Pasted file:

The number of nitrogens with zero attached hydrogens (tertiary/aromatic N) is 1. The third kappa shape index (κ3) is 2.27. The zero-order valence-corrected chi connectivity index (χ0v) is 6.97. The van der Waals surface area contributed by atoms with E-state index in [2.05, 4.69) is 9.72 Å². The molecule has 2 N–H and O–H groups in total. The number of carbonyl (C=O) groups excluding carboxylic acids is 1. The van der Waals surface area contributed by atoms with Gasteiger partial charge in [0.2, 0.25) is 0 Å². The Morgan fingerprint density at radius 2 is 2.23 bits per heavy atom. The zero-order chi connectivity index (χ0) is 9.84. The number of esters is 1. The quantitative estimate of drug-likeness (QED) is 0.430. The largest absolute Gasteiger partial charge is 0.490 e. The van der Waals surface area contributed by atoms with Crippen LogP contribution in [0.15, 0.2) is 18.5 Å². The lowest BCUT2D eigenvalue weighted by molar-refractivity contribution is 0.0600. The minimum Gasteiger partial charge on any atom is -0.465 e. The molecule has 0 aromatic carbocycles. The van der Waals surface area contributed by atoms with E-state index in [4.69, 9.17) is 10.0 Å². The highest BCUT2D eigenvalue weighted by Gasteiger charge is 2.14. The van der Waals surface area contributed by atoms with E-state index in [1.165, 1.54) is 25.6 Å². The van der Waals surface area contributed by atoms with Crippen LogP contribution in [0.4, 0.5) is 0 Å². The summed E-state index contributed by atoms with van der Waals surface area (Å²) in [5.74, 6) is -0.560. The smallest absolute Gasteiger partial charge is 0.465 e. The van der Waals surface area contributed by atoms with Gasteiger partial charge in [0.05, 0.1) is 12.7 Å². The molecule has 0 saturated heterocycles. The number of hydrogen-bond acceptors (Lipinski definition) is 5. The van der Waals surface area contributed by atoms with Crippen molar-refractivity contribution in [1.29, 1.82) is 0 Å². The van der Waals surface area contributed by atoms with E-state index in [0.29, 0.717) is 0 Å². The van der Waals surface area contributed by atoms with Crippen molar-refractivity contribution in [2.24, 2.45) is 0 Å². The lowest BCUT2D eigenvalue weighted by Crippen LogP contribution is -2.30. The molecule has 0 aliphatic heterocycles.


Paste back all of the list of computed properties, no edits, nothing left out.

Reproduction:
The number of nitrogens with zero attached hydrogens (tertiary/aromatic N) is 1. The third kappa shape index (κ3) is 2.27. The zero-order valence-corrected chi connectivity index (χ0v) is 6.97. The van der Waals surface area contributed by atoms with E-state index in [2.05, 4.69) is 9.72 Å². The molecule has 2 N–H and O–H groups in total. The number of carbonyl (C=O) groups excluding carboxylic acids is 1. The van der Waals surface area contributed by atoms with Gasteiger partial charge in [0.2, 0.25) is 0 Å². The Morgan fingerprint density at radius 2 is 2.23 bits per heavy atom. The zero-order chi connectivity index (χ0) is 9.84. The number of esters is 1. The quantitative estimate of drug-likeness (QED) is 0.430. The largest absolute Gasteiger partial charge is 0.490 e. The van der Waals surface area contributed by atoms with Crippen LogP contribution in [0.15, 0.2) is 18.5 Å². The lowest BCUT2D eigenvalue weighted by molar-refractivity contribution is 0.0600. The minimum Gasteiger partial charge on any atom is -0.465 e. The molecule has 0 aromatic carbocycles. The van der Waals surface area contributed by atoms with E-state index in [4.69, 9.17) is 10.0 Å². The highest BCUT2D eigenvalue weighted by Gasteiger charge is 2.14. The van der Waals surface area contributed by atoms with E-state index in [1.165, 1.54) is 25.6 Å². The van der Waals surface area contributed by atoms with Crippen LogP contribution in [0.4, 0.5) is 0 Å². The summed E-state index contributed by atoms with van der Waals surface area (Å²) in [5.74, 6) is -0.560. The smallest absolute Gasteiger partial charge is 0.465 e. The van der Waals surface area contributed by atoms with Gasteiger partial charge in [0.05, 0.1) is 12.7 Å². The molecule has 0 saturated heterocycles. The number of hydrogen-bond acceptors (Lipinski definition) is 5. The van der Waals surface area contributed by atoms with Crippen molar-refractivity contribution in [1.29, 1.82) is 0 Å². The van der Waals surface area contributed by atoms with E-state index in [0.29, 0.717) is 0 Å². The van der Waals surface area contributed by atoms with Crippen molar-refractivity contribution in [2.24, 2.45) is 0 Å². The lowest BCUT2D eigenvalue weighted by Crippen LogP contribution is -2.30. The molecule has 0 aliphatic heterocycles.